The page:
Harvest for Tax Losses

Think of the fall season as a time for harvesting … which includes reviewing your investments for those bum securities that decreased in value. The stock market was very strong this year, so you may not have any. But if you do, you can sell them and write off the loss against any capital gains or income to reduce your tax bill. You can then buy a similar security that is performing better to keep your asset allocation well balanced. If you’re not sure how to do this, talk to your CPA or financial professional.

Take Required Minimum Distributions (RMDs)

If you are over age 70½, you have to take the required minimum distribution from any IRA or retirement plan account by the end of the calendar year. To calculate your RMD, go to the IRS Uniform Lifetime Table, find the age you’ll reach in 2018 and the corresponding life expectancy factor. Divide your retirement account balance as of December 31 the prior year by your life expectancy factor. You are free to spend or reinvest your RMDs, just don’t forget to pay taxes on it at your income tax rate.

Note the Changes for Charitable Giving

While charitable giving used to be a recommended move to make at the end of the year, those little donations to organizations you’re passionate about and that closet cleanout you donated to Goodwill may no longer help you in the tax deduction department. The tax law changed this year when President Trump signed the Tax Cuts and Jobs Act. Under the new law, total itemized deductions would need to exceed $12,000 for an individual and $24,000 for married couples, making it more challenging for small donations to count. However, some savvy strategists did come up with a clever way to hit this threshold by “bunching” or “bundling,” where you hold off giving one year then donate a large amount the following year that meets the minimum requirement. If you’re not in the position to make donations of these amounts, you can still contribute to your favorite charities, but it will be purely altruistic.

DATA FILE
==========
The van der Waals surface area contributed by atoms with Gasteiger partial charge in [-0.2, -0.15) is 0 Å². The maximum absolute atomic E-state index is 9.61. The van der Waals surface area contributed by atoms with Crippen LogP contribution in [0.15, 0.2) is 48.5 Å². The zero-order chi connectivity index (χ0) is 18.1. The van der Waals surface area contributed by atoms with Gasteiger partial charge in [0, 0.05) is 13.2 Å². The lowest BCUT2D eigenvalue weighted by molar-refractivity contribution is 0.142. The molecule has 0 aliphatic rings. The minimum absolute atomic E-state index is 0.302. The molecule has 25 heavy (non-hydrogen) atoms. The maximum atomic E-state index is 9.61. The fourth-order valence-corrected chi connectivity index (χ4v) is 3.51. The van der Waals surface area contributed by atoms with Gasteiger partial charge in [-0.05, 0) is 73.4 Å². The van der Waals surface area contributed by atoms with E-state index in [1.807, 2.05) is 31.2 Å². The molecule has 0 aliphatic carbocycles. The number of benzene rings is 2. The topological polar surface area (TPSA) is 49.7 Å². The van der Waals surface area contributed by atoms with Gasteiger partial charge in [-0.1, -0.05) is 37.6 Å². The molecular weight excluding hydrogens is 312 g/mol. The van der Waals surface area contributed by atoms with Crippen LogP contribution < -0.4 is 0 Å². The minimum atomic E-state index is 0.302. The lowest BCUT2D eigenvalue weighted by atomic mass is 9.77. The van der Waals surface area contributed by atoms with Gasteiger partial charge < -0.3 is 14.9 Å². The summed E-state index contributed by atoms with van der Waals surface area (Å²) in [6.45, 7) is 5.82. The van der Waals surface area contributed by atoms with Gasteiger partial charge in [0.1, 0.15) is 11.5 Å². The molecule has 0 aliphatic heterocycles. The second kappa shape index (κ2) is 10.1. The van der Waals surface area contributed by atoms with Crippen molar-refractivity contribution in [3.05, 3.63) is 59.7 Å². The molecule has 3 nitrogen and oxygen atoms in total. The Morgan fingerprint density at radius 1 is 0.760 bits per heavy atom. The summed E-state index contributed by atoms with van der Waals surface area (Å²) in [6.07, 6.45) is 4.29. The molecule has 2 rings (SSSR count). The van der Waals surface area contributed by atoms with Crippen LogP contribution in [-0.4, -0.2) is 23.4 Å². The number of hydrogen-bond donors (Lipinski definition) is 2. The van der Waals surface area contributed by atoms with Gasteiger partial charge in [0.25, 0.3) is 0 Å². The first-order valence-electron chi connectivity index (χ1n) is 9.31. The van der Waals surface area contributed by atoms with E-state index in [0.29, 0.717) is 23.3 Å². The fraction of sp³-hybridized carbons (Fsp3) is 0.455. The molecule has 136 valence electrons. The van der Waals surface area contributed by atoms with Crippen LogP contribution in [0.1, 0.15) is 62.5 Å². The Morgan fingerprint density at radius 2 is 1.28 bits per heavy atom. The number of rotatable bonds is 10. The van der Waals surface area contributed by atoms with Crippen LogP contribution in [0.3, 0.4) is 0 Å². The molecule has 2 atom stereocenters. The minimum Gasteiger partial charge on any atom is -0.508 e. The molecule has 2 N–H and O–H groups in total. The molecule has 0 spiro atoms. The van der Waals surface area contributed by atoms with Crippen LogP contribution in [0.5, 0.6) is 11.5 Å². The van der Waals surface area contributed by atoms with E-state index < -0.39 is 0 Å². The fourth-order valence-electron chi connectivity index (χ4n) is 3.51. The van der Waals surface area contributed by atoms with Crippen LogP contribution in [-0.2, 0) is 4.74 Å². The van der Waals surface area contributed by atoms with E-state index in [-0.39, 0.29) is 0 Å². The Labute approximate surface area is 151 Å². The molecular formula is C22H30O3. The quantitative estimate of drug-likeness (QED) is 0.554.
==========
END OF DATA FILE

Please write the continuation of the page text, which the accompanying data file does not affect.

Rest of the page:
Download the Year End Money Moves Checklist for seven tips to make sure you’re doing all you can to get the most out of your finances and feel confident going into 2019.

Things to Consider:

  • Review your overall financial strategy and make updates.
  • Charitable giving may no longer be a tax deduction.
  • Smart tax-saving moves can leave you with more to invest.

The information provided is for educational purposes only and should not be construed as tax, legal, or financial advice or guidance. Please consult your personal independent advisors for answers to your specific questions.

Neither Transamerica nor its agents or representatives may provide tax, investment, or legal advice. Anyone to whom this material is promoted, marketed, or recommended should consult with and rely on their own independent tax and legal advisors and financial professional regarding their particular situation and the concepts presented herein.